- A shareholder cannot escape the principle merely by showing that he has an independent cause of action against the defendant. He must also have suffered 'separate and distinct' loss, and the law does not regard a reduction in the value of shares or distributions which is a knock-on effect of loss suffered by the company as 'separate and distinct';
- There need be no exact correlation between the shareholder's loss and the company's for the principle to be applicable. The principle can apply where recovery by the company might not fully replenish the value of its shares. Equally, the company's loss can exceed the fall in the value of the shares;
- The principle will not be in point if, although the shareholder's loss is a consequence of loss sustained by the company, the company has no cause of action against the defendant in respect of its loss;
- Nor with the principle apply to a claim which is not brought as a shareholder but rather as, say, a creditor or an employee;
- The Court has no discretion in the application of the principle, which is a rule of substantive law;
- The applicability of the principle is to be determined by reference to the circumstances when the shareholder suffered the alleged loss, not those when the claim was issued.
Application of the 'reflective loss' principle to the loss of the claimants' share value
It was abundantly clear that, should the allegations of misrepresentation and breach of contract be made out, Motoriety would also have a claim against AAD in respect of them. Further, the claimants' alleged losses were entirely derived from the alleged losses of the company – their shares became worthless because of Motoriety's failure. Accordingly, while the claimants had a direct claim, they only had indirect, 'reflective' loss.
Application of the 'reflective loss' principle to the loss of the option payments
The claimants argued that this head of claim related to a contractual right that the claimants had but which Motoriety was not entitled to. Accordingly, they submitted, they were seeking compensation for loss in respect of which Motoriety could never have had a claim and which was therefore a 'separate and distinct' loss from the loss suffered by Motoriety.
The court rejected the argument. Lord Justice Newey, agreeing with the High Court judge, held that the initial option payment and earn-out consideration were simply a different way of valuing the shares: shares can in principle be assessed by reference to the company's anticipated future earnings, to the prospects of distributions to shareholders and to what the shares could be sold for. The claim for the loss of the claimants' share value related to the general market value of the shares, while the loss of the payments related to what the shares would have fetched if sold to AAD. Accordingly, again, the loss was indirect and 'reflective'.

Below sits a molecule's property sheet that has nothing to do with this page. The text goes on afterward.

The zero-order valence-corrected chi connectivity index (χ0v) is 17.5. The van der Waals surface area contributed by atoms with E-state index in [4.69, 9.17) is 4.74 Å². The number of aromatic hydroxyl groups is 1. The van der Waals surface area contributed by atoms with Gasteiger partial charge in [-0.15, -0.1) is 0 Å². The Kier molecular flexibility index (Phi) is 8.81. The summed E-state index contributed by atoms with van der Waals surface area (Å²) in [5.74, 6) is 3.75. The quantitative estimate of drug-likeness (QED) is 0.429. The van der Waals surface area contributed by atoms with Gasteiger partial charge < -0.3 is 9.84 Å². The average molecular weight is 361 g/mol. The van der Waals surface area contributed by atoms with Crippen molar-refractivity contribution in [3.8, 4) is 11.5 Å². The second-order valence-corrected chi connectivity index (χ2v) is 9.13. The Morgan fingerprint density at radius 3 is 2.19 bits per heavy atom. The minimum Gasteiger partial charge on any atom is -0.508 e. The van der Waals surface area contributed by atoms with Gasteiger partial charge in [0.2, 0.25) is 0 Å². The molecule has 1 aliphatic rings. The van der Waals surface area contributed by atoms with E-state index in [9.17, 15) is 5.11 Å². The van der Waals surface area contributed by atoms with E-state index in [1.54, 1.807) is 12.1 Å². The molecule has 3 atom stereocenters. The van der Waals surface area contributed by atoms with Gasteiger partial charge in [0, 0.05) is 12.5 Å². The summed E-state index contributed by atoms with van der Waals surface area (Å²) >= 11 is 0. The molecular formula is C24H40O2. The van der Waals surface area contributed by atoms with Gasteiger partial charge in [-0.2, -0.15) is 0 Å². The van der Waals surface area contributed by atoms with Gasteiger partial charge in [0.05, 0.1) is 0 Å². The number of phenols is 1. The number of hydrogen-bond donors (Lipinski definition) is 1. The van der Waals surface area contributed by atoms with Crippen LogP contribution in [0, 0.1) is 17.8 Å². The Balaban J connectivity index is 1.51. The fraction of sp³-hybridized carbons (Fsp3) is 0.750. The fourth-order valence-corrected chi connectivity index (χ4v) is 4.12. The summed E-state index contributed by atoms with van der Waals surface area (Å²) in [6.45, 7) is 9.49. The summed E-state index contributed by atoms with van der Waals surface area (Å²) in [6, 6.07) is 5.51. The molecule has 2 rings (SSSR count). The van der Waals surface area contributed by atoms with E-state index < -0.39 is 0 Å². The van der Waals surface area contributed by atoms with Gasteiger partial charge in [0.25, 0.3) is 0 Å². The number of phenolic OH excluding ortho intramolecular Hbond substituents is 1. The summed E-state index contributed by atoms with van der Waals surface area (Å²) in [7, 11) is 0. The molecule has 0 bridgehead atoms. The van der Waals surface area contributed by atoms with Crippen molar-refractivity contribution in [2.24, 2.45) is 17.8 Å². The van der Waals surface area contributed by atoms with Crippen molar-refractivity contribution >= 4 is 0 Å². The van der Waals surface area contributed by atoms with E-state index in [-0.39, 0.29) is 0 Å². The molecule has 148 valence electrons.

The 'reflective loss' principle and the justifications for it has been the subject of much debate since its modern formulation in Prudential v Newman Industries.2 It has (often rightly) been criticised for leading to arbitrary and unjust results. The Supreme Court considered the rule in the glaring light of such criticism in its judgment in Sevilleja v Marex Financial Ltd.3 While this confirmed the existence of the rule and sought to narrow its scope to within reasonable confines, it was by no means the last word on the matter and some questions about its precise scope remained open.
In this case, the claimants argued that as the principle was uncertain and developing, the question as to its application to their claim could not be summarily determined but should be fully assessed at a trial. Mr Justice Newey firmly rejected this argument: the scope of the principle as drawn from the authorities set out above was certain; as the case fell squarely within decided points, the fact that there may be some questions about the precise scope of the principle in some cases was irrelevant.
This judgment should act as due warning to potential claimants: the core aspects of the 'reflective loss' principle are simply not up for debate.
1.  EWCA Civ 1943
2.  Ch 204
3.  UKSC 31